This morning the lambs had moved closer into the nearer field. We wanted to get to Braunston for shopping though so we couldn’t hang around. The chandlery would be shut tomorrow. We didn’t have a long way to go and this area had a particularly good array of ridge and furrow on a regular basis which led to an exchange of suggestions about why that method was used, Shane thinking it was a huge effort to go to to shift that much earth. The internet confirmed that the patterns developed over hundreds of years with the use of ploughs that could not reverse and turned in the same places each time. Centuries after the strip cultivation stopped the patterns still show when that land has been turned over to grazing so not flattened by modern methods of ploughing

More ridge and furrow with grazing sheep and geese

We stopped at an awkwardly spaced set of rings and “my” ring at the front was embedded in mud. Having got tied suboptimally, Shane decided to look ahead and returned saying there was brighter empty mooring space ahead and could we move forward please. He also brought the good news that the Gongoozlers Rest was open and unlike previously, it had indoor seating. By the time we had remoored I was ready to take up the offer of lunch in a different boat, a very short walk away and appreciated their menu, and the newly fitted interior, when intermittent rain was a feature of the day.

After our tasty lunch we went into Braunston marina and visited a little niche shop called “Tradline Rope And Fenders”. On a previous visit we had watched a man handmaking a fender in traditional rope knotting. Our back rope had acquired a nick in it and we didn’t want it to give unexpectedly so we went to see their range. The shop was empty and the lady asked if she could help. They had plenty of rope for sale by the metre, but she offered another service, we’d not expected. Did we want the rope cut and respliced? Shane had been thinking some short ropes with ready made loops could be handy for quick short term use and had seen them in the shop, called strops. So rather than buying them ready made we nipped back and swapped over our thin mooring rope for an older thicker one stored in the locker. We went back and she set about cutting, splicing, and making newloops there and then, producing a short strop and a medium strop from our rope. I have several meaning for the word strop now and I learned a new word as she told me the tool she used when making the loop was a Swedish fid.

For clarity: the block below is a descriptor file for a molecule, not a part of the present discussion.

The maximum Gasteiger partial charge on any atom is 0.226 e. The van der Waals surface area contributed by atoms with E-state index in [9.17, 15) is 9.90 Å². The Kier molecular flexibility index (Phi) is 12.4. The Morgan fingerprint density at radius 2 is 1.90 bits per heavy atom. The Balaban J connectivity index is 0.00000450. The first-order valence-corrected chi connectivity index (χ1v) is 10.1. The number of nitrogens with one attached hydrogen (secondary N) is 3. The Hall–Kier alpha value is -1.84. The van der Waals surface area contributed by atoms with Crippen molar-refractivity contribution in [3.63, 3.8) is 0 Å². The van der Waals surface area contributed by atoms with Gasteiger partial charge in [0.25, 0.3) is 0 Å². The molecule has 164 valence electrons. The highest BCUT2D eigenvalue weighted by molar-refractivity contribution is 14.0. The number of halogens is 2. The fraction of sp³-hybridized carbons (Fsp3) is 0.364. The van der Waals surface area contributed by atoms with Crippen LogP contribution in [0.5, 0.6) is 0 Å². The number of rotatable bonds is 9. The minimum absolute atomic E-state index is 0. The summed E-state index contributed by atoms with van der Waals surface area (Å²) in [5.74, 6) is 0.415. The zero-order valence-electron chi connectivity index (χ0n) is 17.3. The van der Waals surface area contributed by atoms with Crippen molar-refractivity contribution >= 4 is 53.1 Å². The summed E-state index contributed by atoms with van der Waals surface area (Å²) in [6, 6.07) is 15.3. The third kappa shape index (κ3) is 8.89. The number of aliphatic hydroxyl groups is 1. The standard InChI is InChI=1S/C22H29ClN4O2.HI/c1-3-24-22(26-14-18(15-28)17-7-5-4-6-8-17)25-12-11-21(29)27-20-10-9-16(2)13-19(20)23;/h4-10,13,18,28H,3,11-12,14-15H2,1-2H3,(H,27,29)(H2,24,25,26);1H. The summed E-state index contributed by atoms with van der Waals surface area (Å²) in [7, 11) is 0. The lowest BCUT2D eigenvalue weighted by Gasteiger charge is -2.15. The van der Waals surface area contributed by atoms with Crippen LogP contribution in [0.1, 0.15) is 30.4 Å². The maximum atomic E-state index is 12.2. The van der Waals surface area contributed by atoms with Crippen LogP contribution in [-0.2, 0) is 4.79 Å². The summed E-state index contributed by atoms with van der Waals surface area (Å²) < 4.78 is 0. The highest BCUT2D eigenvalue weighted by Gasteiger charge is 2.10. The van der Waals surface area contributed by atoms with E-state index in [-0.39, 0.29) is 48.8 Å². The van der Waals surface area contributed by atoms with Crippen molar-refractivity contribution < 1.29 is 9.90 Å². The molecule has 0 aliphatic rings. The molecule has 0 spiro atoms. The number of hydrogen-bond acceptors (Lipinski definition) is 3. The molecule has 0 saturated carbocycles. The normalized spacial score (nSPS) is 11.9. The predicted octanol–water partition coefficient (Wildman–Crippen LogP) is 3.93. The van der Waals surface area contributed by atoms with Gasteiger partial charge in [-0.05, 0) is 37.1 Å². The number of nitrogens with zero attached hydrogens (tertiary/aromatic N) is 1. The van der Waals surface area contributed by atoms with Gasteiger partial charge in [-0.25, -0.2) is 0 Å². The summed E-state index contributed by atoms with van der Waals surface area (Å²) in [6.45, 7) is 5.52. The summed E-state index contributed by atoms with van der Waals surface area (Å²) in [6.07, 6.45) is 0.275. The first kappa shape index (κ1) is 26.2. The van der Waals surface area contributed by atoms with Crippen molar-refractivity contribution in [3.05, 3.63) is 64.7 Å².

We then selected some new long ropes in blue and again had unexpected extra choices of floatable or non floatable ropes and she cut them to size and created loops and finished off the plain end. She changed us for the new blue rope but gave us the respliced short strops for free as we had provided the rope. What a great service plus entertainment and education as we watched.

We dropped the ropes off on the boat on our way to the chandlery and had a successful, if less entertaining and more expensive, shopping experience there. It was a surprise to find the very small ‘clinch plates’ for the back of the fixings for the pram cover, four of which had disappeared over the winter, while we were in Edinburgh.

Next we headed into the village of Braunston. There is a short cut of a footpath beside a field and it brings you out beside a very pretty garden, picture postcard perfect as it turned out as it did in fact feature in a post card in the shop.

Back aboard Shane made short work of securing the new clinch plates and replacing the turn buckles on the cover. There’s no shortage of new vocabulary to be learnt as well as new skills and experiences…and new beers.